Theodore Roosevelt and the Progressive Movement Essay

This essay has a total of 679 words and 4 pages.

Theodore Roosevelt and the Progressive Movement

Theodore Roosevelt and the Progressive Movement

Progressivism was a period of American history in which improving working conditions,
improving the way of life, exposing corruption, expanding democracy and making reforms
were the issues of this period. Also, the expansion of the federal government’s powers,
competition and economic distribution of wealth, and the social welfare of American
citizens concerned many leaders during this time. During the Progressive Era business had
a great influence on politics. They almost went hand in hand. However, the leading
progressive political figures, Roosevelt, and Wilson were out to change things. Not only
did the two leaders bring about new heights for government regulation, but they also set
the standards for political intervention. Theodore Roosevelt was known as the "trust
buster" and that is exactly what he did to help control big business. Roosevelt went in to
these companies and helped to stop this type of monopoly. Roosevelt was also a big
supporter of labor he tried almost everything and anything to help the citizens of the
United States. President Wilson also tried to help and improve the conditions for workers
he did this by adding the income tax. This really helped the poor because they were taxed
less than big business men were. Wilson helped the economy by instituting a Federal
Reserve Bank. All national banks were required to join this system. This bank system made
a compromise between private and public control. Wilson also added a tariff called the
Underwood Tariff, which lowered the price on imported goods.

Although, Wilson accomplished many progressive oriented things during is presidency. The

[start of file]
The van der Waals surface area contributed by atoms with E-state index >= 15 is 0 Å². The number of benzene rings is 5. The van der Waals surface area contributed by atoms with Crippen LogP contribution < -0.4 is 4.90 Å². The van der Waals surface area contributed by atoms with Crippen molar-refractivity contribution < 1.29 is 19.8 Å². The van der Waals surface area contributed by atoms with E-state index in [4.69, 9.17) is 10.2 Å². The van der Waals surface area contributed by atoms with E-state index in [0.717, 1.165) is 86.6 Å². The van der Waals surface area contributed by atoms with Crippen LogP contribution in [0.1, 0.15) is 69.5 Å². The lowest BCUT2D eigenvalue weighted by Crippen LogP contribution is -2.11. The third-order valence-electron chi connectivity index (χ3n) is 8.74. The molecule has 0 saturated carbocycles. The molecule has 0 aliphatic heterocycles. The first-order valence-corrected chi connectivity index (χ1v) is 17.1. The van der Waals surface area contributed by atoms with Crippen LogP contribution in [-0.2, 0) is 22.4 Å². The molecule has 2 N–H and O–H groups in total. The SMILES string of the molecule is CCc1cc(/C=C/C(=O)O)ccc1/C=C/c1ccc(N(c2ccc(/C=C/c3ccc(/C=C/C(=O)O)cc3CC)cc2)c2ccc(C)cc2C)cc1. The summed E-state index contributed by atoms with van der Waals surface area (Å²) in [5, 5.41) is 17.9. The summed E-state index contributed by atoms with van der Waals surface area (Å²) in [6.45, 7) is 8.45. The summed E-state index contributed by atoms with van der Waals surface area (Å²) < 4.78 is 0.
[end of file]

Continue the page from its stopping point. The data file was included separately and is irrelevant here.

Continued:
more progressive of the two is Teddy Roosevelt who accomplished many things during his
four years in office. His accomplishments helped to pave the way for other progressive
leaders such as Taft and Wilson. He had goals and appeared to have been very determined to
accomplish them. Roosevelt brought new meaning to government regulation. In the Anti-Trust
policy of 1902 Roosevelt pledged government intervention to break up illegal monopolies
and regulate corporations for the public good. Roosevelt felt that many trusts threatened
competition and many markets. So in order to restore free competition, President Roosevelt
ordered the Justice department to prosecute the companies practicing a monopolies. He in
intervened in 1902 during the Anthracite Coal, Strike, when the United Mine Workers were
willing to make a settlement, but the coal operators stubbornly opposed to recognize their
union. Roosevelt stepped in and ended the strike; he appointed a commission to rule on the
issues. Roosevelt also viewed the railroads as a problem and in 1903 the Elkins Act
empowered the Interstate Commerce Commission to set its own fair freight rates. This did
very little to end the biased rebates that were given to favored corporations by the
railroads because of the lack of enforcement but was valiant effort put forth by President

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